Let’s Go Mountaineers! Fall 2012 marks the inagural year of West Virginia University in the Big 12 Conference. Not only does this mean a more competitive conference for WVU, it also means longer travel times by bus and by airplane. If athletes aren’t careful about maintaining hydration status, eating healthy foods on the road, and getting adequate sleep, their athletic performance can be negatively affected. Roanna Martin and I were responsible for making 5 bulletin boards that cover important tips to remember when traveling, in order for athletes to compete at their best level. These bulletin boards will be posted in different sports teams’ strength and conditioning rooms, such as swimming, diving, and volleyball. I’ve rearranged the information into a Powerpoint for easier viewing. Check it out!
Monthly Archives: August 2012
Today I spent the morning with Jay Capron, who is manager of the Coffee Shops at WVU. He led me on a tour of the coffee shops, and I learned about the production and management behind Brew ‘n Gold Cafe on Evansdale and Eliza’s in the downtown library.
Brew ‘n Gold Cafe opened in the fall of 2004 in the Evansdale Residence Complex next to the traditional dining hall, Cafe Evansdale. Brew ‘n Gold is a way for students to grab food to-go and still use their meal plans, rather than sitting down in a traditional dining hall. Students at WVU used to be able to request a to-go box to fill up in the dining hall, and then take back to their dorms, bus, outside, or wherever if they wanted to eat to-go. But as you can imagine what would happen on any University, students started eating a regular meal on the trays in the dining hall, and then taking a second meal in their to-go box back up to their dorm rooms. Not only were students getting 2 meals for the price of 1 (costing the university money), but there was also a food safety issue with storing hot foods in the dorm room (as many students don’t have microwaves). So Brew ‘n Gold was designed to fill that need for a to-go option for students on Evansdale Campus.
Brew ‘n Gold is closed during the summer, but during the school year serves 1700 students through its doors each day. Brew ‘n Gold is also open until 9pm Monday through Friday, so if students miss the 8pm closing time for Cafe Evansdale (or 6:30pm closing time on Fridays), they can still squeeze in a late dinner at Brew ‘n Gold.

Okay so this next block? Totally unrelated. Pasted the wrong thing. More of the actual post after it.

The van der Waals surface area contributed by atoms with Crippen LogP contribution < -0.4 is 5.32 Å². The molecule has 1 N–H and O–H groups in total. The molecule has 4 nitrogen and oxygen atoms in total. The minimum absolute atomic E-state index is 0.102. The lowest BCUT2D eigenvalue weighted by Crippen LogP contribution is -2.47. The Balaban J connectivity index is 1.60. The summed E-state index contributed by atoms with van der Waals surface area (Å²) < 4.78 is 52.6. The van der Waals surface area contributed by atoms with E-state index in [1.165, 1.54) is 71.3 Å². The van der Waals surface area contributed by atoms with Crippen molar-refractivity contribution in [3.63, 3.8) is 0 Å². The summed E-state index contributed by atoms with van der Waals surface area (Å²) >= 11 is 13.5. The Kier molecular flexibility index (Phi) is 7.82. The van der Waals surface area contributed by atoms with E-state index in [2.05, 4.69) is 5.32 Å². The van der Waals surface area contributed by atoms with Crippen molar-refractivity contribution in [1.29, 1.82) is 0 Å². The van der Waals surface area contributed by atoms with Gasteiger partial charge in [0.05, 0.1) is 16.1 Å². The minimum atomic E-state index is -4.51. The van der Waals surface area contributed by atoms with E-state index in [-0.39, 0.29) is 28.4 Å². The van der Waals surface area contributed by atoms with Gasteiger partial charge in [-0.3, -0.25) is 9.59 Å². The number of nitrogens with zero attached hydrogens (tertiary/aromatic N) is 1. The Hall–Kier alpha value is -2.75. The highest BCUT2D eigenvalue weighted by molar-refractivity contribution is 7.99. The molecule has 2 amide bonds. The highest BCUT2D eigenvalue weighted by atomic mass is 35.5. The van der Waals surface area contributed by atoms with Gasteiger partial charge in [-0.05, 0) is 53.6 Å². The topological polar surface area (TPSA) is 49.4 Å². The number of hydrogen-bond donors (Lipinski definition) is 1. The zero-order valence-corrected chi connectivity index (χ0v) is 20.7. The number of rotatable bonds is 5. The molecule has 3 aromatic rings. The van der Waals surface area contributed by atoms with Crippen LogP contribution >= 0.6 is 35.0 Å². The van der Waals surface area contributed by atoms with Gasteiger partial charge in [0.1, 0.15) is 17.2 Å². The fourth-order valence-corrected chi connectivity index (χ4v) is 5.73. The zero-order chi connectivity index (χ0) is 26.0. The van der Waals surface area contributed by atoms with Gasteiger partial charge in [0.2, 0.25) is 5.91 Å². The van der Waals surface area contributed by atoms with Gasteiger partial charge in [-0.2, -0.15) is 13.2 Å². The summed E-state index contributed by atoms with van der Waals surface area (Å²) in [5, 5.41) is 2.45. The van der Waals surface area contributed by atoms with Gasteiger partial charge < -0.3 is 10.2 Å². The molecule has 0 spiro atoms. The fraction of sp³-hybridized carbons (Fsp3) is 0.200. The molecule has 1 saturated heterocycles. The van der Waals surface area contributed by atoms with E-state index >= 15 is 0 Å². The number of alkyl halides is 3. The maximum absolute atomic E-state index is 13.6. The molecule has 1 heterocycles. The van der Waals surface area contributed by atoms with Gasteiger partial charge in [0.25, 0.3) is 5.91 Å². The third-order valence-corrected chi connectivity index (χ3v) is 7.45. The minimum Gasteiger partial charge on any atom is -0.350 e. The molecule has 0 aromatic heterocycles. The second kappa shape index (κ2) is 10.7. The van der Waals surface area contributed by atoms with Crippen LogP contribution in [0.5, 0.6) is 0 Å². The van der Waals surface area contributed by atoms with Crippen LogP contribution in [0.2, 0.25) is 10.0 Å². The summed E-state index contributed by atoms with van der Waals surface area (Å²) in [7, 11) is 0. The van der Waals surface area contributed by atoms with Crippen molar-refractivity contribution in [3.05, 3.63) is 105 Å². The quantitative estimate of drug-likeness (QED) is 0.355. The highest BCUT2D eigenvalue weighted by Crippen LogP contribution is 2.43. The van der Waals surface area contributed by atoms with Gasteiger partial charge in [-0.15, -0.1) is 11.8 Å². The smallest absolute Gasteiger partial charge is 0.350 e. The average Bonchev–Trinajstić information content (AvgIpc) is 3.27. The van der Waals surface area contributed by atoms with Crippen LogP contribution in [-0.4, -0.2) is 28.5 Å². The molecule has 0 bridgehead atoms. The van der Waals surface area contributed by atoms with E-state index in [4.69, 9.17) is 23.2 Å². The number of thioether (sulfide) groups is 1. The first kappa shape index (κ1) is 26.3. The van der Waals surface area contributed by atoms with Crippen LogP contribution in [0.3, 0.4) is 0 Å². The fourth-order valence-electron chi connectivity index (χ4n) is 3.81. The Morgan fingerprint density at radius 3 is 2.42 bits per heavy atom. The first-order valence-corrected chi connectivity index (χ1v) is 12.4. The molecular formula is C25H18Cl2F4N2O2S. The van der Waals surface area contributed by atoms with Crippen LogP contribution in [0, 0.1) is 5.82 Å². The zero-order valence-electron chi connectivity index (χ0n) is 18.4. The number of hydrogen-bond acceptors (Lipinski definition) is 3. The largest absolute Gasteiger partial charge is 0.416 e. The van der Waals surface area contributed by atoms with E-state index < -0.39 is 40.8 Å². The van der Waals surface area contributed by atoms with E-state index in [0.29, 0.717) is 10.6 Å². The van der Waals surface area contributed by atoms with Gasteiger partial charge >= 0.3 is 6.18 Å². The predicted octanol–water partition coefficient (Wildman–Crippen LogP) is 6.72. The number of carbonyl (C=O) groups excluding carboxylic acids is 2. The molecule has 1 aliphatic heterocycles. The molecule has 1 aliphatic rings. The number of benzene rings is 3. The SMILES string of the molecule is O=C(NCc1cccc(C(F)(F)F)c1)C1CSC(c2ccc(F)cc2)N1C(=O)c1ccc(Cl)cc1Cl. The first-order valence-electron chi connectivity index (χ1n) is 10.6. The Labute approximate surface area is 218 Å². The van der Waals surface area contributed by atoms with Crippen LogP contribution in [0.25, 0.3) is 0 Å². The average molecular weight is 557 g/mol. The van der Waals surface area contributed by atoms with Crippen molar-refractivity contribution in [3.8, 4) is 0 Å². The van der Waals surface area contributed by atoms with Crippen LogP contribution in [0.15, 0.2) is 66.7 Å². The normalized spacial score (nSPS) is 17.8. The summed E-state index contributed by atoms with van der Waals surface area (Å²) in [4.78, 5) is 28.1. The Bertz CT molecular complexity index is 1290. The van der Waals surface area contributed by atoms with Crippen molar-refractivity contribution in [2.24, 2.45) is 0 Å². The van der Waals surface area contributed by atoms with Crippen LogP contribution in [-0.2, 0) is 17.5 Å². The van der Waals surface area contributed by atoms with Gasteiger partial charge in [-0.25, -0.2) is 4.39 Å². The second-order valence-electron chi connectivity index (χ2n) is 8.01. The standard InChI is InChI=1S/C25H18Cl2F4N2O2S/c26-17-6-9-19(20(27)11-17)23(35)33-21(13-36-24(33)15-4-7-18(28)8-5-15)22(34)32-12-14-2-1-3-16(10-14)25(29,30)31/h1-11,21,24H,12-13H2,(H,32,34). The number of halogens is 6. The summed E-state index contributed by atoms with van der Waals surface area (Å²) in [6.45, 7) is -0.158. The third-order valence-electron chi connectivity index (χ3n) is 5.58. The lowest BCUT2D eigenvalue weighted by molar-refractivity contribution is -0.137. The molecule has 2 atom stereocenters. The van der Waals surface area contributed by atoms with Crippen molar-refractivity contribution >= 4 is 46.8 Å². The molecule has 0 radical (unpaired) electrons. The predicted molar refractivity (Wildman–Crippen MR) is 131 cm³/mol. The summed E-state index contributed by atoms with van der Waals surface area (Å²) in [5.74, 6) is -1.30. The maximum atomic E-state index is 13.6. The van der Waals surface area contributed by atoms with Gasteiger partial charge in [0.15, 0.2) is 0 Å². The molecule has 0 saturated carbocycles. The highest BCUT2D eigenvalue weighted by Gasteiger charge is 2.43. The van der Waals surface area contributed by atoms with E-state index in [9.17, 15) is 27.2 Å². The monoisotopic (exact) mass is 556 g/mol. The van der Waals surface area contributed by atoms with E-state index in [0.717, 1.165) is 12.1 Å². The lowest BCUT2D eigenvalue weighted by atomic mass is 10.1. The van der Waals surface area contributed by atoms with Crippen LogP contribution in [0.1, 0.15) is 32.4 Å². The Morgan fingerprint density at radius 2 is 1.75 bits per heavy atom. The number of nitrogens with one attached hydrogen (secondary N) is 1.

I’m sure we’re all aware of the phrase “Freshman 15,” the weight that the average college freshman puts on their first year in college. Well actually the average college freshman gains an average of 5-15 pounds their freshman year, with 5 pounds gained their first semester away. Why is that? Well, I believe a big part of the reason is the change in diet. Students go from eating school lunches and having home-cooked dinners, to facing an all-you-can-eat buffet three times a day! WVU’s dining halls are full of tempting food that can definitely add to the waistline– free Krispy Kremes, 12 flavors of ice cream, jars of Nutella and peanut butter, french fries, chicken nuggets, hamburgers, pizza, and a dozen flavors of sugary beverages. It’s easy to see how a student can gain 15 pounds over the course of 9 months of school just from the change in their diet…it breaks down to just eating an extra 200 calories a day! It is easy for me to look at hundreds of options in the dining hall and quickly decipher which are healthy and which are unhealthy, but I’ve also been studying nutrition for 5 years. The average college student might have a tougher time knowing which items are going to be nutritious and which items are just empty calories.
That’s where Healthy U comes in to play. Healthy U is a program designed by West Virginia University Dining Services and is a tool students can use to learn about nutrition and healthy choices. It takes the guesswork out of eating healthy! What’s also great is that it is a comprehensive program that contains the Healthy U meal plan; nutrition education via a “Wellness Center” that describes the program, different nutrition topics, and the Healthy U diet for that day; free one-on-one nutritional counseling sessions with the staff registered dietitian; and group meetings and focus groups conducted by dietetic interns or the staff RD on a variety of nutrition topics.